5 Tips For Keeping Your Drug Costs Down

Drug companies have considerable power to set high prices for many drugs; insurers have little power to rein them in. Instead, insurers shift costs onto members who need high-cost drugs. That helps explain why government drug price negotiation was the top policy issue in a 2015 poll of likely voters.

Copays or coinsurance for some drugs can be extremely high. There’s no magic fix. But, help with these costs may be available. Here are five tips for keeping your costs down:

Review the drugs you’re taking with your doctor:  Your primary care doctor might be able to shorten the list of drugs you’re taking and, in the process, save you money. If you’re taking high-cost brand-name drugs, your primary care doctor might also be able to prescribe you lower-cost generic drugs. Generics must have the same active ingredients, same strength and purity and same effect. Check out the U.S. Department of Health and Human Services to learn about how to lower your prescription drug costs.

Ask your insurer about reducing your copay: If your drug is in the highest tier—requiring a very high copay–the plan might reduce the copay if your doctor can demonstrate that you have no other drug alternative for your condition that safely meets your needs.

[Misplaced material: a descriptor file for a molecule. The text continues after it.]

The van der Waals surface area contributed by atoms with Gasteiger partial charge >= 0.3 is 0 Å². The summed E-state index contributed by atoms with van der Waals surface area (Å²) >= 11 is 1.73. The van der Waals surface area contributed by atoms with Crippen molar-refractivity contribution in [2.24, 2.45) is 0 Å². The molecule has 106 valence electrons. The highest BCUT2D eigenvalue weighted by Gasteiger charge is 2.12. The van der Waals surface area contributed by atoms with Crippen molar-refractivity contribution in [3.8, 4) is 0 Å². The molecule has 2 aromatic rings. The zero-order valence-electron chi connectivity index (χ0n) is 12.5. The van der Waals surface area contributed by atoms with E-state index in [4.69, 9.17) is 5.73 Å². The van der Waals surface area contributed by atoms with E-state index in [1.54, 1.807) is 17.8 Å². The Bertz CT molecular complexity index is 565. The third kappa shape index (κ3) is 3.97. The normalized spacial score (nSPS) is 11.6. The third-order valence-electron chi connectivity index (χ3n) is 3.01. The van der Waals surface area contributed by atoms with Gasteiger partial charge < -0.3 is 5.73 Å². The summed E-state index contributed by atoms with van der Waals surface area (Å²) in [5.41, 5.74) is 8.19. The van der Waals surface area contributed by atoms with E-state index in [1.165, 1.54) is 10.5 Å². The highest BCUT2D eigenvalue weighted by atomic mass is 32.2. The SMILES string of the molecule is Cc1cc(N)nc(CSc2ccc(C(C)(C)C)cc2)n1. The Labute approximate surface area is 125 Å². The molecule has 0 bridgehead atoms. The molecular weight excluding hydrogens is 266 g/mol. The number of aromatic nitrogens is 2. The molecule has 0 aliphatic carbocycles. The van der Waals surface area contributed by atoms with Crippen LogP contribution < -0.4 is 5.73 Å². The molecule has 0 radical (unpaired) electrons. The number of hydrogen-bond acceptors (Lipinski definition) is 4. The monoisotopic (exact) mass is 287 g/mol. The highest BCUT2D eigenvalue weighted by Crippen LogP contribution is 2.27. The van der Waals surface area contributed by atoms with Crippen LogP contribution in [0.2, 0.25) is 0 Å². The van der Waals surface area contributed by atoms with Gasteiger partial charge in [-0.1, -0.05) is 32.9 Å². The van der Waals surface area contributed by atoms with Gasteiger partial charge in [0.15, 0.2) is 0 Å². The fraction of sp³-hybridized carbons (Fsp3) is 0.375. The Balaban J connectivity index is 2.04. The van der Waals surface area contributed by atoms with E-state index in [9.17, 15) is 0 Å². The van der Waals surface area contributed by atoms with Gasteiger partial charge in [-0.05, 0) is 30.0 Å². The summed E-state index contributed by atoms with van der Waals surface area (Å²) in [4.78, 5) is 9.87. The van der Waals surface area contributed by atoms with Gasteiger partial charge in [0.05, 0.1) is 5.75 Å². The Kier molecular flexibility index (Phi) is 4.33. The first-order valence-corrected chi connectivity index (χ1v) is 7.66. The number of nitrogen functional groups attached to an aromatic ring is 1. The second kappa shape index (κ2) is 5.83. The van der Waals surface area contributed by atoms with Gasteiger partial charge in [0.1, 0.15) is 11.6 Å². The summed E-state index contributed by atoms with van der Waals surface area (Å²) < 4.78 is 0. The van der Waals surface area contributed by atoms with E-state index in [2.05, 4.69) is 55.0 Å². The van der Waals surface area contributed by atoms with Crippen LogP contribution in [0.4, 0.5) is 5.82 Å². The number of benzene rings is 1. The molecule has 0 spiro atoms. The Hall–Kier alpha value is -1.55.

State Pharmaceutical Assistance Programs: In some states, state pharmaceutical assistance program provide help with the cost of drugs. Contact your State Health Insurance Program to find out about any drug benefits your state provides.

Drug company assistance programs: Some drug companies offer people reduced prices for their drugs in some cases. Contact Needy Meds (http://www.needymeds.org) or RX Assist (http://rxassist.org) to find out if you qualify for help with your drug costs.

Online pharmacies: You can often find significantly lower-priced drugs through online pharmacies. And, increasingly, people are using international online pharmacies to keep their costs down. Kaiser Health News reports that some 19 million people in the U.S.–eight percent of Americans–now buy their drugs outside the U.S. to afford them. But, people must be careful they are using a legitimate pharmacy and not an outfit selling counterfeit or expired drugs. Also, it is technically illegal to import drugs from abroad, although it appears that no one has been prosecuted for doing so for personal use. Here’s what to consider.

Keep in mind: If you’re a Vet, you likely can get low-cost drugs through the Veterans’ Administration.

You can also save money on your prescriptions if you’re abroad.  Speak with your doctor first. But, if you’re traveling out of the country, consider buying your drugs while you’re away. Almost any place you visit has drug prices at a fraction of the cost you pay here.